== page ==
Question One: I advertise for “non-smoking” tenants only. Recently, a tenant started smoking marijuana which is bothering other tenants and a direct violation of the lease agreement. When I questioned the tenant, he produced a prescription which states he has a medical necessity to smoke marijuana. How should I handle this situation?
Answer One: Marijuana and cigarettes are carcinogens which affect the health of other residents. The California Disability Act requires that persons with a disability must be afforded a reasonable accommodation. Violation of this act can result in huge penalties. It would appear that these two issues must be balanced. The approach I recommend is to first suggest to the tenant to smoke in a place where other tenants will not be affected. If this is not possible, tell the tenant that there are choices. The tenant can be required to use edible marijuana or to use a vaporizer. In each case, the health of the other tenants will not be affected and you would be in compliance by allowing your tenant a reasonable accommodation.
Question Two: My tenant just got incarcerated and I have been told he will be in jail for about a year. At this point, rent is owed. Can I just change the locks?
Answer Two: Even though your tenant is in jail, you still cannot use “self help” to evict your tenant. The normal eviction rules would apply. I would serve a 3-Day Notice to Pay Rent or Quit. Since the tenant is not at the unit, I would post one on the door and mail one to the premises. If you know the location of the tenant, you can also mail one to the jail. After the 3-day notice expires, you can serve the lawsuit by either serving the tenant in jail, or if you do not know the location of the tenant, you may serve the lawsuit by an “Order to Post”.
Question Three: My current tenant has given me a 30-day notice to vacate. She is highly recommending her cousin, as a prospective tenant. The cousin has no job, but it is a full time student getting federal aid. What is your opinion on renting to students on federal aid? Thank you.
Answer Three: When reviewing a prospective tenant’s credit worthiness, you cannot discriminate based on the type of income. If the income that the student receives, matches your credit requirements, then you should lease the premises to this person.
Question Four: We have a gym at our building and have been receiving complaints about shirtless residents using the facilities. Can we have a dress code that a shirt is required? The gym is currently designated as a complimentary amenity, used at the resident’s own risk, at no additional charge. Can we address this issue?
Answer Four: The management certainly has the right to institute a dress code policy. Failure to wear a shirt while exercising is a health issue and should be immediately addressed.
Question Five: I have a tenant who bounced a check. I have served a 3-day notice and the tenant is offering to pay with another personal check. Do I have to accept this?
Answer Five: If a tenant has a check dishonored, you can demand in writing that the tenant pay with cash or cashier’s check for up to three months. If you did not put this in writing to the tenant, I suggest serving a new 3-day notice for the rent and a demand in writing that the rent is to be paid in cash or cashier’s check for the next three months. [Use AOA’s form #138 – Notice for Rent to be Paid in Cash Only.]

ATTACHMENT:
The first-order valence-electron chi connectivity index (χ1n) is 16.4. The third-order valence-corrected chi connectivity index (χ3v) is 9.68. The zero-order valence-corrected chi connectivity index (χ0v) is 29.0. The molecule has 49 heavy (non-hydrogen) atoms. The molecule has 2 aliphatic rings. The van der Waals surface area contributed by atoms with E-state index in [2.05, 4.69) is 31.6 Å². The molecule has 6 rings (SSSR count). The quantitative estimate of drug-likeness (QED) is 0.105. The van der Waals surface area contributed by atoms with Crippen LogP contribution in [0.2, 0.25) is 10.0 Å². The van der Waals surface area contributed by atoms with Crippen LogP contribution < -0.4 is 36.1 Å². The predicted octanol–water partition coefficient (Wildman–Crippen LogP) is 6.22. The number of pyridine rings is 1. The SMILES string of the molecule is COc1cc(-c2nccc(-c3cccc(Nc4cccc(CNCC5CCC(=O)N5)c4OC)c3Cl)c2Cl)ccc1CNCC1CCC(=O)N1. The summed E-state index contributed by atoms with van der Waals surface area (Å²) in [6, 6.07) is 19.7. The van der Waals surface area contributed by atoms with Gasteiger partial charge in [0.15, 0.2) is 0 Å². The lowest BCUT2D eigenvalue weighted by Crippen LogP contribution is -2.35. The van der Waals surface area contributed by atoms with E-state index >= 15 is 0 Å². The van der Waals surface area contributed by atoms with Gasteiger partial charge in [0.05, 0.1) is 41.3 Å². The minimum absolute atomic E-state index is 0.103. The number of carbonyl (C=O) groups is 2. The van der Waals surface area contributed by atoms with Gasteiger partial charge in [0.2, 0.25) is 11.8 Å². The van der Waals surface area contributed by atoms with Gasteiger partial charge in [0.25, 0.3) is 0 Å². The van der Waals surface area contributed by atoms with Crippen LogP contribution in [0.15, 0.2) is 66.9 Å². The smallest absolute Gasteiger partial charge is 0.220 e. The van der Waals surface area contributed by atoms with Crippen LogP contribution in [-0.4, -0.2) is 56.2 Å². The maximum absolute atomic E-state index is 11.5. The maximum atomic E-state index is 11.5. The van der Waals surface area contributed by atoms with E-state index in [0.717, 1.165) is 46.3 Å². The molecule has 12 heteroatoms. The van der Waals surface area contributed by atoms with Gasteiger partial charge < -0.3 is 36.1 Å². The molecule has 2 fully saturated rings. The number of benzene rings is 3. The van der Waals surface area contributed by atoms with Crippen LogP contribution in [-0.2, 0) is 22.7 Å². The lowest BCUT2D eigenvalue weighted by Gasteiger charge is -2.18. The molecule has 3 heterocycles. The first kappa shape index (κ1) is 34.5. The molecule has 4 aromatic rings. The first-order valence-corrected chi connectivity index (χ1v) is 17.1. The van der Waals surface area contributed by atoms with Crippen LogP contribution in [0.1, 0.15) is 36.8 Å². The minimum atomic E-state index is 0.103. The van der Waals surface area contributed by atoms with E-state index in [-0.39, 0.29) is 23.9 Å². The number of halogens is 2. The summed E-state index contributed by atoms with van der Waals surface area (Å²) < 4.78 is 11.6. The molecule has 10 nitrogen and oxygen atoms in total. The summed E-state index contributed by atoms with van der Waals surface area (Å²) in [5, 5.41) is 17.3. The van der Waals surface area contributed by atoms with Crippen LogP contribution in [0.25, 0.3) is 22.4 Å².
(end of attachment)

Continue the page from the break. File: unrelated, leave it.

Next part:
Question Six: I have a tenant in a rent controlled unit in Los Angeles. This tenant is on Section 8 and has been in the building for over one year. I attempted to raise the rent the standard 3% charge, but my tenant is informing me that this is not legal. How can that be?
Answer Six: Under the rent control ordinance for the City of Los Angeles, landlords are entitled to a yearly rent increase. Currently, this increase is 3%. This is not the case for Section 8 tenancies. If you agree to accept a Section 8 tenant, all increases must be approved by Section 8. In general, Section 8 loathes allowing any rent increases. This is another reason why you should refrain from accepting Section 8 tenancies.
Question Seven: My tenant has moved and took the stove. The premises were leased with a stove, but the tenant stated that the stove I supplied was not adequate so they purchased their own stove and dumped my stove. Now there is no stove in the unit. Is the tenant responsible?
Answer Seven: The tenant needed your permission to remove your stove. Since the tenant did not leave the replacement stove, he is responsible for providing you with another stove of similar quality. If he fails to do this, you can deduct the cost of a stove from his security deposit.
Question Eight: I own a duplex. I live in one unit and I have leased the other unit to a young couple. This New Year’s Eve the couple had a major party and did not ask for my permission. They had it catered, had a DJ and set up a bar with a bartender. Many people were invited including scantily clad women. The party just kept going on into the early morning hours. How should I handle this?
Answer Eight: Inform your tenant that this conduct can never happen again unless you receive a personal invitation.
Happy New Year to all the AOA members. Let’s all have a great year!
Dennis Block, of Dennis P. Block & Associates can be reached for information on landlord/tenant law or evictions at any of the following offices: Los Angeles: 323.938.2868, Encino: 818.986.3147, Inglewood: 310.673.2996, Long Beach: 310.434.5000, Ventura: 805.653.7264, Pasadena: 626.798.1014 or Orange: 714.634.8232 or by visiting www.evict123.com. Now, you can also read Dennis Block on Twitter, www.twitter.com/dennisblock or text him at (818) 570-1557. Get the NEW App for iPhone or Android phones. Search for “EVICT123”. Landlord/Tenant Radio is back on the air! Tune in every Monday at 1:00 p.m. on KTYM 1460 on your am dial and call in with your questions.